1. United got the three points they deserved in what was a great game to watch at Craven Cottage. The first half in particular was end to end and by the time the final whistle went the woodwork had been hit almost ten times between both sides. It wasn’t the walk in the park we’d enjoyed in the FA Cup a couple of weeks earlier, with United not even looking like they were even really trying when they beat Fulham 4-1 at Old Trafford, but it was the result we wanted. Going ten points clear, which has been reduced to a still impressive nine today, is brilliant, and the first time we’ve managed it since 2000-2001, when we eventually finished ten points clear of Arsenal to win the league.
2. With plenty of talk about United being a one-man team, Wayne Rooney stepped up to the plate to win us another game, scoring his 10th goal in as many games. He tends to go through phases of scoring, before a barren patch, so let’s hope this one lasts as long as possible. With Van Persie not as sharp in front of goal in the past few weeks, it’s great timing for Rooney to start scoring for fun. Now that he’s not on penalty duty, a sacrifice Rooney admirably made himself for the sake of the team, you imagine we’ll be scoring even more goals. There was something very Ronaldo circa 2007 about the goal, not just because of the opposition or location, but because of how the goal was actually scored, as well as the importance it had on that year’s title race. With City dropping points in both games this week, and United winning both of theirs, we’re in a great position. It’s important to remember that Rooney scored all of our goals in both these wins, marking what could be a crucial week in the title race.
3. Whilst Van Persie hasn’t scored for a couple of games, as United welcomed pressure from Fulham as the clock was ticking down towards the end, our Dutchman was on the line to head clear. That is what has been noticeable in plenty of our games this season. We’re working as a team. Ferguson claimed Southampton was our one lucky game this season, I’d argue we’ve been lucky on plenty of occasions, but the point is all the lads are chipping in and doing what they can to get us the three points. Whether it be the impressive number of assists Evra has picked up, players like Jones, Kagawa and Welbeck regularly playing out of position, or Chicharito biding his time on the bench despite a great scoring record that would allow him to start for most clubs in Europe. Aside from anything else, this work ethic and ‘all in it together’ attitude is what is setting us apart from the rest at the moment.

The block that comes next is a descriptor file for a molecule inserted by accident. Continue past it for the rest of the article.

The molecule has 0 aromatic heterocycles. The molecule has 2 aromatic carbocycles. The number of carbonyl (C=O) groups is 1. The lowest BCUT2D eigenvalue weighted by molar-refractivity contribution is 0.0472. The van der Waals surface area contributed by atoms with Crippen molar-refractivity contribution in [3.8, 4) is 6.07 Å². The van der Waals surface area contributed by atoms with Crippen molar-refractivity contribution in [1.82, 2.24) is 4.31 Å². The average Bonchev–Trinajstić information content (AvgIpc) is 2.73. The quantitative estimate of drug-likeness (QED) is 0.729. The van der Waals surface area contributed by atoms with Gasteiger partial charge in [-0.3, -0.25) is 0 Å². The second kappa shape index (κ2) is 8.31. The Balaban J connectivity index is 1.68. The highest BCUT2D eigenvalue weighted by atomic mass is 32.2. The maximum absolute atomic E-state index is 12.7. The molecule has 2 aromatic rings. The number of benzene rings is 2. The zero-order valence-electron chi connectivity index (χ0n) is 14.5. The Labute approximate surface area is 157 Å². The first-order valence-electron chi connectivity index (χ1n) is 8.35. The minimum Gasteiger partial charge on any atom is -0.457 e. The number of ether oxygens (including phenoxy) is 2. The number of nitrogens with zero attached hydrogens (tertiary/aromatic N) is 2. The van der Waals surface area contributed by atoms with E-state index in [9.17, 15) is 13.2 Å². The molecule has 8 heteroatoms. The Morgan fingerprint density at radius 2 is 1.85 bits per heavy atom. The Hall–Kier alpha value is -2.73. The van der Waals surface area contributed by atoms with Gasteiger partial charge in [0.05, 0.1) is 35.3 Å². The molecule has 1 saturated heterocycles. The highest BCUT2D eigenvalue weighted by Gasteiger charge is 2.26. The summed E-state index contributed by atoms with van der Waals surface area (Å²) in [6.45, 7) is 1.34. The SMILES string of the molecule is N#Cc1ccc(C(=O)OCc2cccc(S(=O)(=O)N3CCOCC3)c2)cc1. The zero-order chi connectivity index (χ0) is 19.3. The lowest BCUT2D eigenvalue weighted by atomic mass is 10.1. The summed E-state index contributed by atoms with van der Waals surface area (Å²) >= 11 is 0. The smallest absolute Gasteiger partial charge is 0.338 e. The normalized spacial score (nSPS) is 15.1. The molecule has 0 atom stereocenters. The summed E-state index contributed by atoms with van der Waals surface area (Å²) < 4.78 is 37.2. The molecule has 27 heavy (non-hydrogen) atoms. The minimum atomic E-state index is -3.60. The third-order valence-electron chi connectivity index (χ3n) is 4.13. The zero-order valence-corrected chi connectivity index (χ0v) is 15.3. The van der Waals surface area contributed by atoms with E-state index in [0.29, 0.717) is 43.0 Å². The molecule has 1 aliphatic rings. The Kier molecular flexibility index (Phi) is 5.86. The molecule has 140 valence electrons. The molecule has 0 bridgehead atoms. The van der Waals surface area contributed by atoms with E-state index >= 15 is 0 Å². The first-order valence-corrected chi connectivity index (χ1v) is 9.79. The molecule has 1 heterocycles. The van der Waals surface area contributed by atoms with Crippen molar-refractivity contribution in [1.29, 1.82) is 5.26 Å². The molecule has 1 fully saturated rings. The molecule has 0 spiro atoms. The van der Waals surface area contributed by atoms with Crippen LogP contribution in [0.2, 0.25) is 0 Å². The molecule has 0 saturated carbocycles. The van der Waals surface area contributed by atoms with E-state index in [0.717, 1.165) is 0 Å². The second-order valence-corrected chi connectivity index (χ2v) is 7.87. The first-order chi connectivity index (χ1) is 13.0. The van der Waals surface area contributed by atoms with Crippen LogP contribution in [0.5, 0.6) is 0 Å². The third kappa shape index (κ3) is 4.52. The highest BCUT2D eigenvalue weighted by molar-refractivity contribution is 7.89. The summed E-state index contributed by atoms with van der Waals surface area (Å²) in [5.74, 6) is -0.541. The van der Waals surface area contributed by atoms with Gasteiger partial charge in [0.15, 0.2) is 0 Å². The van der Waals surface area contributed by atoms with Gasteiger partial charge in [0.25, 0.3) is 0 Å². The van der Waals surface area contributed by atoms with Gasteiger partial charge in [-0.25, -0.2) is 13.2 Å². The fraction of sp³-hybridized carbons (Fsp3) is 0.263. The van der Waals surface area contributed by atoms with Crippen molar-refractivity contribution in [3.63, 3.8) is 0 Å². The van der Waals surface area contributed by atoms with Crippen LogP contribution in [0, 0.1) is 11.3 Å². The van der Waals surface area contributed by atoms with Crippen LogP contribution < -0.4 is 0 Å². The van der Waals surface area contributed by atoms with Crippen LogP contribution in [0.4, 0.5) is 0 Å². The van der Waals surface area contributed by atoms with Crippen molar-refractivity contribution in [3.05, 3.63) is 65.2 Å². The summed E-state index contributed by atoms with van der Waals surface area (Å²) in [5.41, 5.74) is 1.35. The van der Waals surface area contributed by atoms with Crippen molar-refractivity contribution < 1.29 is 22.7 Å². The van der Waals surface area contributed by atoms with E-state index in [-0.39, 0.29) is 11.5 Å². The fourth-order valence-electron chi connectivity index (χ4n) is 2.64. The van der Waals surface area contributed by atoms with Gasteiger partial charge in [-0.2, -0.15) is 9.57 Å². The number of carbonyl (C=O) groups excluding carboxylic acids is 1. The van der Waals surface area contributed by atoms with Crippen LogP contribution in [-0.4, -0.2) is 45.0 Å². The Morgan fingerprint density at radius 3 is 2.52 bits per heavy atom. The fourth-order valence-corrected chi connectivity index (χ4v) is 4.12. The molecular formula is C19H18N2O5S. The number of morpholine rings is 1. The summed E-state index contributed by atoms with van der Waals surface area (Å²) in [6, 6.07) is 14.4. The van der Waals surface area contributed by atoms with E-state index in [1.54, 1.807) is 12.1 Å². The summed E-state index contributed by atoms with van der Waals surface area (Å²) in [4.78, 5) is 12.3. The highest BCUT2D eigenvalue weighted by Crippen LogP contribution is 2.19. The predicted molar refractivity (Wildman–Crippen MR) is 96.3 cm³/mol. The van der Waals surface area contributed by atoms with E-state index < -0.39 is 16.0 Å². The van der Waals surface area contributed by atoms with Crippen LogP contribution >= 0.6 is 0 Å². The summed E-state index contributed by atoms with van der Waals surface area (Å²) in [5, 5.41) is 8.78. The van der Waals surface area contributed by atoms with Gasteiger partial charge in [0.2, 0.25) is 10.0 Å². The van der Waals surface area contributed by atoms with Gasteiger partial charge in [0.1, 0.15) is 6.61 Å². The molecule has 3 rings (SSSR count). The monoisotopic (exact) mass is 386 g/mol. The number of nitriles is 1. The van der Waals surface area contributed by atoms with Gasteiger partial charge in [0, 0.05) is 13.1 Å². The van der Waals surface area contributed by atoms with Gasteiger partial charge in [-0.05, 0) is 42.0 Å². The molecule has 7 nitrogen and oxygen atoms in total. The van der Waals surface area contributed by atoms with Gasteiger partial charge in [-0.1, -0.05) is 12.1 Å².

4. David de Gea pulled off some great saves which, unsurprisingly, haven’t received the credit they deserve in the press, but made all the difference to our result. He is so agile and makes saves you wouldn’t expect any keeper to make. He was rewarded with his name being sung on repeat and a “In David We Trust” Spain flag. It’s good to see the vast majority of fans are still giving him support as that is what will help make the difference to his performances. He won’t be reading what some knob at The Mirror has to say about him, but he will pick up on the mood of the fans, so it’s important for him to get our backing.
5. Whilst De Gea can take credit for some of the top saves, the defence in general should be applauded, particularly Jonny Evans and Rio Ferdinand. Some of the blocks and tackles they put in against Fulham were top notch. Evans has missed a few games and was a bit rusty at times, but put his foot in when it mattered. Rio has ‘lost a yard or two’, as the old cliché goes, but we have to give him credit for marshalling the defence, and doing well to forge a partnership and help bring Evans up to standard.
6. Javier Hernandez made a big difference to the game after coming on with 25 minutes left to play. He really stretched the Fulham defence and gave us more room to play in, with him darting up the pitch to get on the end of balls forward. Valencia hadn’t caused the threat we would hope for, again, but Chicharito gave Fulham something to think about, which definitely worked to our advantage.
7. Tom Cleverley will be disappointed with his performance, after getting a chance following several games of not playing. He didn’t play badly but then he didn’t do anything brilliantly well either. After a poor display from Anderson midweek, Cleverley had the opportunity to show why he should be in the starting team every week, but didn’t manage to leave his mark on the game. Michael Carrick has been ruled out of England’s game with a hip injury, so if that keeps him out of United’s next game against Everton, Cleverley will almost certainly get another start.
8. I’m just counting down the games now, ticking them off, desperate for the season to come to an end. In year’s when we aren’t champions I always feel that desperation more. I’m not as picky about performances, I’m not too bothered how we score or who plays well, I just want us to win and get the title back. When we’re champions, I’m more spoilt and have higher expectations, but for now, scrappy and narrow victories over the likes of Southampton and Fulham are more than good enough for me. Roll on next week.
The RoM Manchester United 2022-23 season preview is now available for just £6. It includes exclusive interviews with Patrice Evra and Kleberson, articles from the country's best football writers about our expectations for the season ahead and our brightest talents, as well as proposed transfer business and which youth players to keep an eye out for. All profit goes to Trafford Macmillan so please support this fantastic cause.